Sense of Place: Surrender to summer
Sketches and text by Richard Sheppard / Special to Towns
There’s a tipping point of summer when daytime heat dulls the senses, slowing our usual activities to a crawl. The bucket list of wine festivals, food fairs, and concerts that sounded exciting in June begin to feel like too much effort. This is the beginning of summer’s softer side, when the high sun slows busy schedules down and allows us to reflect on the basics, like watching garden sunflowers chase the afternoon sun across the sky.
Water conservation is on everyone’s mind these days, and there are ways to revel in or around it without wasting a drop. Water sports at the pool provide opportunities to melt the heat and enjoy the neighborhood kids at play. Or lounge poolside with a cold drink and watch the motivated adults skim the surface of the lap lanes.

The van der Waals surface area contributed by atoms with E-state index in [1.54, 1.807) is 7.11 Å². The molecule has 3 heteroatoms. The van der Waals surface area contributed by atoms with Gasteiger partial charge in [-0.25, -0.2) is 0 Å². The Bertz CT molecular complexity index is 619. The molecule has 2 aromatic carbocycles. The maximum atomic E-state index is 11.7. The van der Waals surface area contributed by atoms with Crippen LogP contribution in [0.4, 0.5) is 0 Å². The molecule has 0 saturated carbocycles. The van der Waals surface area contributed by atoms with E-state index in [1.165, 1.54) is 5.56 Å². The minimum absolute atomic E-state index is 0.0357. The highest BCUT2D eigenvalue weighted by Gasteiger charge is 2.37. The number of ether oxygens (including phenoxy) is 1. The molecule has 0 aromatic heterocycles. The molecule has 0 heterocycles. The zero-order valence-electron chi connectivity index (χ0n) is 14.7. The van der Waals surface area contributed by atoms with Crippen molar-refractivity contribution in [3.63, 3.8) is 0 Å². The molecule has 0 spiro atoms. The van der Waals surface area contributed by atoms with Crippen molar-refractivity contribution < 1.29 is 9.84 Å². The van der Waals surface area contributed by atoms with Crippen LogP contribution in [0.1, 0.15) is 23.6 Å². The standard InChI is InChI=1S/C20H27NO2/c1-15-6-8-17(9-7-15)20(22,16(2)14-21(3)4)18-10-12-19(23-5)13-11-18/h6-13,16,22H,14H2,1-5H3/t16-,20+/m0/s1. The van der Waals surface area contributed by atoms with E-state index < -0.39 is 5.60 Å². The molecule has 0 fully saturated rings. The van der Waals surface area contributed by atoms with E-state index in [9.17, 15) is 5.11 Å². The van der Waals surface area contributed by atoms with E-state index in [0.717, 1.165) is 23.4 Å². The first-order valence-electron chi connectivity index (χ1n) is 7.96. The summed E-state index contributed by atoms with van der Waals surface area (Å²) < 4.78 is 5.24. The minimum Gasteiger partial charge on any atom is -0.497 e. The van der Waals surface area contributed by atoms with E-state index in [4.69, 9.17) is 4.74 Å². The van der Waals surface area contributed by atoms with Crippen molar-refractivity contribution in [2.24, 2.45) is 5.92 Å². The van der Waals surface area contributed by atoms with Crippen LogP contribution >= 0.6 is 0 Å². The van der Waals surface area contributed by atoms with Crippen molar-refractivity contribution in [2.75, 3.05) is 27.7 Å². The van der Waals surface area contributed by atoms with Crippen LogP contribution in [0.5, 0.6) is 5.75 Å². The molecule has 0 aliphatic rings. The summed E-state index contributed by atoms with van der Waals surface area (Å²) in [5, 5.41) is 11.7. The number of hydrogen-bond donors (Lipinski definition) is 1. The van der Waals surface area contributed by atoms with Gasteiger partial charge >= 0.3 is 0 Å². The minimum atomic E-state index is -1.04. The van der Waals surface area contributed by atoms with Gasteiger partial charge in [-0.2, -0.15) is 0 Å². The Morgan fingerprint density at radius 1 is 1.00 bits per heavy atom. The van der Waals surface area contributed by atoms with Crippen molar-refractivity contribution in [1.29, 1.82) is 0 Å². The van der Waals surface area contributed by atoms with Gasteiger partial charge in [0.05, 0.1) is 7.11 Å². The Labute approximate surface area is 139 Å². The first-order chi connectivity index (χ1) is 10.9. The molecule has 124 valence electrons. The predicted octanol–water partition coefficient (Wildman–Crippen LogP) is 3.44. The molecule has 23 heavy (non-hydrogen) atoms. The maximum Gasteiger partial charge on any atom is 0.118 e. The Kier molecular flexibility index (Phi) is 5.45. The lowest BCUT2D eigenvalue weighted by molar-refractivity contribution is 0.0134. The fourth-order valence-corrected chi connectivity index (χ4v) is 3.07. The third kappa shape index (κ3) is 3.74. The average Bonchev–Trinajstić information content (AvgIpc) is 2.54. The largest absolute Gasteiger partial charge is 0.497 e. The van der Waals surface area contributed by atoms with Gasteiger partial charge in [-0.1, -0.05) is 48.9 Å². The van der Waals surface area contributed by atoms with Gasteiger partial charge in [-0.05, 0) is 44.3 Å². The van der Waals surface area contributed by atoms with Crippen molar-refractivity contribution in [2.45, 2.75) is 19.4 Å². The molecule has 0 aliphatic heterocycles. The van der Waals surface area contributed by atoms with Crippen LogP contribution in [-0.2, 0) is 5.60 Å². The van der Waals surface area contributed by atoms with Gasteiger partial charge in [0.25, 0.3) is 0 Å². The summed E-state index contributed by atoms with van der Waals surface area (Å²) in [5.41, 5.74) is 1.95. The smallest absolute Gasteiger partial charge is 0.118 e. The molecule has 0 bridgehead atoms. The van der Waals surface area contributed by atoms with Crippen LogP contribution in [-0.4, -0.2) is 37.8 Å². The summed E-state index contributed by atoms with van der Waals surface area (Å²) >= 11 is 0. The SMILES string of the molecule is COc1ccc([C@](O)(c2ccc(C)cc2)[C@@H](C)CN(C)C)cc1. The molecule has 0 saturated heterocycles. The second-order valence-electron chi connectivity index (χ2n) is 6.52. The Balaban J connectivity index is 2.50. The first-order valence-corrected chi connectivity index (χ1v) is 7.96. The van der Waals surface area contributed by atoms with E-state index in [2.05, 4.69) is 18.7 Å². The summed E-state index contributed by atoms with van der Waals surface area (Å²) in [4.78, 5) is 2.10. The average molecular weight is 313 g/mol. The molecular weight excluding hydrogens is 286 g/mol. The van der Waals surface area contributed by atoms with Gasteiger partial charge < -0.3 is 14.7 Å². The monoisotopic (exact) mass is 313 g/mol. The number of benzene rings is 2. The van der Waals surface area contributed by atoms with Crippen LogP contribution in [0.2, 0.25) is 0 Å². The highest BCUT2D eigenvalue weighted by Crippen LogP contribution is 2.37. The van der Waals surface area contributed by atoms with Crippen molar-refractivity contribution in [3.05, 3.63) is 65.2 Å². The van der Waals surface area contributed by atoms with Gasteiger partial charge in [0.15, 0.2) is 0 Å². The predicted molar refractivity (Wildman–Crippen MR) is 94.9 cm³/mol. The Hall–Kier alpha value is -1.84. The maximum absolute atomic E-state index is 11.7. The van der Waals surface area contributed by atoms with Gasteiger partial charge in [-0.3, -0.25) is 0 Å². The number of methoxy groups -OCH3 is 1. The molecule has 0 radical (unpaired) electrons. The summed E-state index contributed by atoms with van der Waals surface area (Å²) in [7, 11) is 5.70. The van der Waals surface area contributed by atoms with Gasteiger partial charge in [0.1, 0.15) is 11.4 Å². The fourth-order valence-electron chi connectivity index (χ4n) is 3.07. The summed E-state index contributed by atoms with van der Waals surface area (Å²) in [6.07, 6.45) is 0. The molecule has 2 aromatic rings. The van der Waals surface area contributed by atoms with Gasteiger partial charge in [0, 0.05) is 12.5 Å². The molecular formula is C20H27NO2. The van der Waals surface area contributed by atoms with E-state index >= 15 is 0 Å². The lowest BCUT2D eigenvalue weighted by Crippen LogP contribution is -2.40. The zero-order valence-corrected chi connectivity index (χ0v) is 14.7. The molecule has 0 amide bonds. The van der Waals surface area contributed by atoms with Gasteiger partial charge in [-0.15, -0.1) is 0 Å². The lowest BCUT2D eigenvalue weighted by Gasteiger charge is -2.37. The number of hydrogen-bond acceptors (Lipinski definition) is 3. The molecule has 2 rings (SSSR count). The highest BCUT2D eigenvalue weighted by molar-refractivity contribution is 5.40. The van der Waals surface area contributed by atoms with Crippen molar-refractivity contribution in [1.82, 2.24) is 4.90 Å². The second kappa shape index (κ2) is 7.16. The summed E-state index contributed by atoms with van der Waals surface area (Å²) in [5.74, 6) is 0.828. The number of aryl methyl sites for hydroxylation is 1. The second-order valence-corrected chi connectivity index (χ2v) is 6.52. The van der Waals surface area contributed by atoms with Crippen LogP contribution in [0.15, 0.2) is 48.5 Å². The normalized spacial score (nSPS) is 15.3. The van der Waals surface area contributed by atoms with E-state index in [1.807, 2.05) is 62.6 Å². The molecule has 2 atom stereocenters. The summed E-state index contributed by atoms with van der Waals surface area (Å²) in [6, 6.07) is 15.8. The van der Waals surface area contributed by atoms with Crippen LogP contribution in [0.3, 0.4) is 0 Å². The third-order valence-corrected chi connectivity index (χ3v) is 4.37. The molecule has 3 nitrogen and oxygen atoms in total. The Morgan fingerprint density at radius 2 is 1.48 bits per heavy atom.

As the day grows long, alternating between a light summer read and dozing under the shade of a beach umbrella can be the perfect way to wrap up the afternoon.
On cooler days, few things sum up the season like a lazy fishing trip on Lake Sonoma, watching the wind skate across the water while waiting for a catch. The Dry Creek General Store houses fishing supplies in a wooden shed next door to the store: hooks, bobbers, sinkers, and night crawlers for the fishing enthusiast heading to the lake.
Arriving midday at the store temporarily breaks the summer spell, with bustling customers queueing up for daily lunch specials and signature sandwiches. Outside, rows of picnic tables and comfy chairs are often occupied by hungry cyclists, tourists, and winery workers.
It’ll be weeks before nature surrenders to the inevitable decay of autumn and a time when more intellectual pursuits replace the pleasures and lackadaisical mood of summer.
Healdsburg-based artist Richard Sheppard can be reached at theartistontheroad.com.